I must've been living under a rock....cuz I just found about port knocking and why its such a good security measure.
Port knocking is the modern equivalent of the secret knock. As the term implies, the door to a service or port will only open if the listed ports in the config file is knocked in a certain order. If the system is fully protected, external entities have no way of finding out the ports to knock and wont be able to uncover/access the "hidden" service.
Consider the following as an Example:
A cloud server has been configured with SSH service for remote administration on port 22. In this case port 22 would have to be open on the system firewall (IPTables/UFW). However, this means that anyone who knows the server's IP (via DNS resolution) would be able to discover the SSH service. This might allow attackers to brute force the ssh login which increases the attack vector of the server. That's when Port Knocking comes in handy! After setting up a script with
knockd to monitor incomming TCP SYN packets for a secret knock, port 22 will always will always appear closed unless those ports mentioned in the config file are knocked in order. [i.e 666, 777, 888]
Solid Security Measure
Default Port Knocking would be viable for those small scale servers which are managed by one or two system admins as it adds a layer of security and doesn't directly expose them to the internet. [Security Through Obscurity] This also leads to reduced attack vector. [SSH Brute Force]
Failure of Daemon
Port Knocking heavily depends on the Port Knocking daemon. If the daemon were to fail, there is no way of fixing it remotely unless you already have a live session into the server. This is one risk that you will risk taking if you were to deploy this.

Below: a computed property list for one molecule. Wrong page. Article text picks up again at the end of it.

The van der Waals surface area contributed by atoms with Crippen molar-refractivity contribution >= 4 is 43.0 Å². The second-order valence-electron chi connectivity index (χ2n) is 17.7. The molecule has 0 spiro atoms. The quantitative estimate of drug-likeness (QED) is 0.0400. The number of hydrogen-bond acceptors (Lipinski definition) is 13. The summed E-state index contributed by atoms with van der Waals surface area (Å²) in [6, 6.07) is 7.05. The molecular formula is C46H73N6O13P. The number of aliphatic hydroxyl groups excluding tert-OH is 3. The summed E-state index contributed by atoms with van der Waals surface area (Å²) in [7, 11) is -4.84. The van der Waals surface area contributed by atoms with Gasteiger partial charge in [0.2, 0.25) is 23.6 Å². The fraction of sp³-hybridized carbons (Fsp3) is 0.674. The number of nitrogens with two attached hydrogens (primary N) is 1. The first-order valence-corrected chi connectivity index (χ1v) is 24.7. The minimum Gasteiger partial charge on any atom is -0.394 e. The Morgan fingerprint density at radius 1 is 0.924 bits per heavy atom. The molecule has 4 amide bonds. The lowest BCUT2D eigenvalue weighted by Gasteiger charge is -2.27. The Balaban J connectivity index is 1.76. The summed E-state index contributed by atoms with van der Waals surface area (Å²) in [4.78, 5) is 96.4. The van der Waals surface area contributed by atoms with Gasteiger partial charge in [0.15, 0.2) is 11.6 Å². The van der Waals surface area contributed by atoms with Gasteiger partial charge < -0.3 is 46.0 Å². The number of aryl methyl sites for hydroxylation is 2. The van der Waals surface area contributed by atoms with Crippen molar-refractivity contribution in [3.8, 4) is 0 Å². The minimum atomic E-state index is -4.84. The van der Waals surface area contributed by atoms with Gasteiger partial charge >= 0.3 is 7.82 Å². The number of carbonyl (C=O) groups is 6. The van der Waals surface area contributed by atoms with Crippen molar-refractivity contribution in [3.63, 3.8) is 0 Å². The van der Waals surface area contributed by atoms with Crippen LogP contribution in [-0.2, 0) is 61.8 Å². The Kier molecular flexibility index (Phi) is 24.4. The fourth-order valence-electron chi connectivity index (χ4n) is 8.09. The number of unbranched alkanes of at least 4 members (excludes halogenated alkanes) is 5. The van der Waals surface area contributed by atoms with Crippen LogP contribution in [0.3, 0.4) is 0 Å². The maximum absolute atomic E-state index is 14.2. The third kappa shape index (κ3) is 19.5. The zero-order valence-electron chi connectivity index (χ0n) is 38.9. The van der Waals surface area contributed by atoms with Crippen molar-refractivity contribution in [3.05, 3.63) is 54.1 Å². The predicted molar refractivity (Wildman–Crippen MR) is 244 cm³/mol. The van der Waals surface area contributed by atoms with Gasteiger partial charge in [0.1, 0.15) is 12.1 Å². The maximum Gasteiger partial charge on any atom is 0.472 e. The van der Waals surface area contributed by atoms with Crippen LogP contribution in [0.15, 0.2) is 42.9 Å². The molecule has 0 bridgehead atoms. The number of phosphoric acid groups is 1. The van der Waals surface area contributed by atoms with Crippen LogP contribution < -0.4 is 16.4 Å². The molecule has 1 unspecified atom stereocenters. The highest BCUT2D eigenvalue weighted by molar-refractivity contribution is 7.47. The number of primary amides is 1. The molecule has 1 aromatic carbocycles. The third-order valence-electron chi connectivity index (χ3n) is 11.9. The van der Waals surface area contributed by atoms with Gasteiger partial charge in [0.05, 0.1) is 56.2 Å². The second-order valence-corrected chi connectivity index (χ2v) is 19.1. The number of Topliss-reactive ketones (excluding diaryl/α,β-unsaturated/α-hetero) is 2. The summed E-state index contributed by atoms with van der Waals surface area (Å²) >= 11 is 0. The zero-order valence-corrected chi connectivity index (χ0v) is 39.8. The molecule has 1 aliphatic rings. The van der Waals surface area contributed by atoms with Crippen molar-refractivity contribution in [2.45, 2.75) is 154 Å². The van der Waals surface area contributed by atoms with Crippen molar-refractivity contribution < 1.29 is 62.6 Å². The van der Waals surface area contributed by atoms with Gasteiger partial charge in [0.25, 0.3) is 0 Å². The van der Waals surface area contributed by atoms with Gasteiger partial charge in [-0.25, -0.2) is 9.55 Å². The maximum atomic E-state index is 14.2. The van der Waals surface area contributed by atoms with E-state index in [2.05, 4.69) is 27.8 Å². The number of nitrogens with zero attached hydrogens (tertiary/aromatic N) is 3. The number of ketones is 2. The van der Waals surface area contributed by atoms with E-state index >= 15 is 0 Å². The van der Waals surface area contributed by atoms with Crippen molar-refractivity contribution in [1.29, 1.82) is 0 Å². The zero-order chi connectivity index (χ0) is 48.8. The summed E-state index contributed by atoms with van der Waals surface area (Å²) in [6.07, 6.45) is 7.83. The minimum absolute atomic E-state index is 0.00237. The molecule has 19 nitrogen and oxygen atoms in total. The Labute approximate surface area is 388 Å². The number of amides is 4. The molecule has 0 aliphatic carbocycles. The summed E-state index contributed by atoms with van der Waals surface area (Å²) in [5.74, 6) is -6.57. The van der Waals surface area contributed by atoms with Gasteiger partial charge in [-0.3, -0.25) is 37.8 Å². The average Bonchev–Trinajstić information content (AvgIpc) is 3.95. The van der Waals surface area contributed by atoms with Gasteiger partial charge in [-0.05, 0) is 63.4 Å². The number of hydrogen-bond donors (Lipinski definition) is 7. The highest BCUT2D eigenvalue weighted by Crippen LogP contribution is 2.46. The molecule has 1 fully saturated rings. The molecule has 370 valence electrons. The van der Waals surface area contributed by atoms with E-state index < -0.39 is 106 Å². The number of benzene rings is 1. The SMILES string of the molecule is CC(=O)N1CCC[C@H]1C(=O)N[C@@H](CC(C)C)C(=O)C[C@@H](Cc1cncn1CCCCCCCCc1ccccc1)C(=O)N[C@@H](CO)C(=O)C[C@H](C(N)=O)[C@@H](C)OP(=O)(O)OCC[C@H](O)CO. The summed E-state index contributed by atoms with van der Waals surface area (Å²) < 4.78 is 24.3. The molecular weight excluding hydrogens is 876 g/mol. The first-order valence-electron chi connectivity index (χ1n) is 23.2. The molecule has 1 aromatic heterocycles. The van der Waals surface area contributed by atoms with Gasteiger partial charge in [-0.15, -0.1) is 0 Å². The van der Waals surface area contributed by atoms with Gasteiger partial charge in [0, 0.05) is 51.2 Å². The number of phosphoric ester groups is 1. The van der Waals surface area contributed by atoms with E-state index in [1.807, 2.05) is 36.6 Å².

The other worry is that an attacker would be able to sniff your knocks going to the particular ports. Encryption won't necessarily do much as the type of traffic for port knocking is well known and the attacker would only need to know the server' IP and destination ports. Both of which won't be encrypted.
Okei...enough of theory! Lets try this Port Knocking out on a throwaway server.
- Internet Connectivity
- Pre configured IPTABLES (Read More)
[email protected]:~# sudo apt-get install knockd
Once everything is installed, its time to make changes to the
[email protected]:~# cat /etc/knockd.conf [options] UseSyslog [openSSH] sequence = 666,667,668 seq_timeout = 25 command = /sbin/iptables -I INPUT -s %IP% -p tcp --dport 22 -j ACCEPT tcpflags = syn [closeSSH] sequence = 668,667,666 seq_timeout = 25 command = /sbin/iptables -D INPUT -s %IP% -p tcp --dport 22 -j ACCEPT tcpflags = syn
This config ensures the following:
- If the ports
666, 667 and 668are knocked in order, a new iptables rule allowing communications to port 22 will be added
- If the ports `668, 667 and 6686 are knocked in order, another iptables rule denying communications to port 22 will be added
The next file to look at is,
/etc/default/knockd. The target ethernet adapter has to be set in this file.
[email protected]:~# cat /etc/default/knockd # control if we start knockd at init or not # 1 = start # anything else = don't start # PLEASE EDIT /etc/knockd.conf BEFORE ENABLING START_KNOCKD=1 # command line options KNOCKD_OPTS="-i eth0"
After completing these steps, all there's left to do is start the service!
[email protected]:~# sudo service knockd start
When I tried to SSH into my server, I was getting this
Connection Refused prompt.
However, a simple NMAP scan revealed that port 22 was actually open but
The following command will knock the specified ports in order.
knock <hostname> <port 1> <port 2> <port 3>
┌──(root💀nee)-[~] └─# knock nee.amster 666 667 668
After knocking, I was successfully able to negotiate an SSH connection with my server with no issues!
Late to the party...but I guess late is better than not turning up. Time to deploy this on all my servers! 🐍